No, it’s simply Swiss-German, my own language/dialect. With Ungfell I’m using Swiss-German because it fits the themes and the whole Ungfell-universe so to speak. This is not the case with Ophanim. Here I just resorted to my native tongue because it felt right.
Though Tämpelskläng deals with Judeo-Christian mythology on a surface level, it is said that this album deals with personal themes. What parallels did you find when exploring these themes together?
I have never been a religious person and I’m not to this day. However, I do think there’s an inherent need in every human to have some form of a “higher power” in one’s life. In my view, we’re currently still battling the realization that there is virtually nothing in the universe that has meaning. The gap that god left within us is being filled with alternatives that are not necessarily seen as religion but they basically possess the same mechanic. I’m talking about all sorts of political radicalism, capitalism/consumerism, the belief in technological advance and so on. For me, it has mainly been the arts where I seem to have found some sort of vessel, capable of being a home to my need for spirituality. The act of creating music is oftentimes coupled with a euphoric or even ecstatic feeling for me. When everything falls in place and you, the creator, are in a state of “flow”, there’s a feeling of oneness and harmony with your surroundings. I think you can absolutely draw a comparison between the described feelings and the ones you’ll find in religious texts about, let’s say, the unio mystica. So, for me it was clear that Ophanim is not “religious” in that it reflects a specific religion but more so a specific state of mind. A state of mind which probably led people to invent religious narratives in the first place. That’s why it made sense to me to seek inspiration in the lowest common denominator of the most powerful religions today: the Tanakh.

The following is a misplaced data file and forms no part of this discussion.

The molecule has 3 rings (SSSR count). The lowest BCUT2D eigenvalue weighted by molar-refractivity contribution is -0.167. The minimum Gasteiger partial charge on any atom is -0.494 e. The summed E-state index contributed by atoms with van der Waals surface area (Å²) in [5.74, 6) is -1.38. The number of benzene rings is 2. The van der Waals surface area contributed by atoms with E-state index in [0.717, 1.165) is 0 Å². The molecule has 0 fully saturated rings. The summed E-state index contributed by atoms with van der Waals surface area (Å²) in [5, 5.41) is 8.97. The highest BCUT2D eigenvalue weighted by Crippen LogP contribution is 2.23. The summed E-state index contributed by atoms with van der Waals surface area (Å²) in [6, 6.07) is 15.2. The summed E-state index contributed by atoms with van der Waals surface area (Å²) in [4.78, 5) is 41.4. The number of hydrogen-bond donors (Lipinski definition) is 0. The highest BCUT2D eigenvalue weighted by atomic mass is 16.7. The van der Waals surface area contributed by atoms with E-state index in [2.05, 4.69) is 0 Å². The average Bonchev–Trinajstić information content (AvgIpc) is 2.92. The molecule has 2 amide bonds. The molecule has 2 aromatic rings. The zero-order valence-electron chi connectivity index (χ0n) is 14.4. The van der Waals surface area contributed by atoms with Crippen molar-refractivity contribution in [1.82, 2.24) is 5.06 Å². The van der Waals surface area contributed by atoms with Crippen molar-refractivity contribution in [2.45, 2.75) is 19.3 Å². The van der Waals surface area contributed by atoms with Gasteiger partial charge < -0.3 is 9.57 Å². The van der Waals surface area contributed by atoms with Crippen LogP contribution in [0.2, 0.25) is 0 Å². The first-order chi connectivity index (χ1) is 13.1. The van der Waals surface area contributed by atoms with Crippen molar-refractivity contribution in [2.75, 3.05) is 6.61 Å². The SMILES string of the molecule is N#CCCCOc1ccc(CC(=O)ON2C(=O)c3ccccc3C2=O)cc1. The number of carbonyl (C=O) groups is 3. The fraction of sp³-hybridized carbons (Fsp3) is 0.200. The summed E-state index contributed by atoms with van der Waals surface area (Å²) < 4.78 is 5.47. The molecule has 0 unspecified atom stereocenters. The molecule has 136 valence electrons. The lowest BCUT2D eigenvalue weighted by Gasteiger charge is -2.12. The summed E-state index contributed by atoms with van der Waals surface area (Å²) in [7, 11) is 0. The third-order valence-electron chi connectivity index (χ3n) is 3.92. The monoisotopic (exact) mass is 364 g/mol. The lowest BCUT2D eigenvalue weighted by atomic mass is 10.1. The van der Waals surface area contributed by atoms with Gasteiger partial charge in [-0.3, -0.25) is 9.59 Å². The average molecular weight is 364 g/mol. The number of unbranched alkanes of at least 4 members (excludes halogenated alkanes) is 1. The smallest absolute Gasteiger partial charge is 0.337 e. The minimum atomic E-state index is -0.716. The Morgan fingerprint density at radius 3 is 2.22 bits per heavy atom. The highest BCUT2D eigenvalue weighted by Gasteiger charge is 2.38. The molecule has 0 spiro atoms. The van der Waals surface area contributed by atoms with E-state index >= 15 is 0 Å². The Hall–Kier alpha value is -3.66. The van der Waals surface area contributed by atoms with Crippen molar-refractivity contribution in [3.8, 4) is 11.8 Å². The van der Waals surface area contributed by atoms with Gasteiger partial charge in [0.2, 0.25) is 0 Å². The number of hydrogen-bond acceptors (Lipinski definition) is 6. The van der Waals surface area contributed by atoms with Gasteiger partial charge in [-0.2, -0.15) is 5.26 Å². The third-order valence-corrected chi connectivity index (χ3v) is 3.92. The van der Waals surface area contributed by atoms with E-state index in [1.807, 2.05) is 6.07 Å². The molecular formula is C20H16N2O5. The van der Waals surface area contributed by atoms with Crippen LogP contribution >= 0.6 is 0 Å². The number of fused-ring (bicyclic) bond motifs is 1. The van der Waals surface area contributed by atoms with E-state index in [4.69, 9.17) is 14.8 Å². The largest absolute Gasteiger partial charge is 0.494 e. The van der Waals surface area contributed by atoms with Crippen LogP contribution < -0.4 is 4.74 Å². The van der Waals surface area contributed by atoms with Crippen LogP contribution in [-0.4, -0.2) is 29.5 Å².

While this is an ethereal and airy album, Tämpelskläng remains an enthralling and captivating listen. What did you do to achieve this balance between these two halves of the “Ophanim sound”?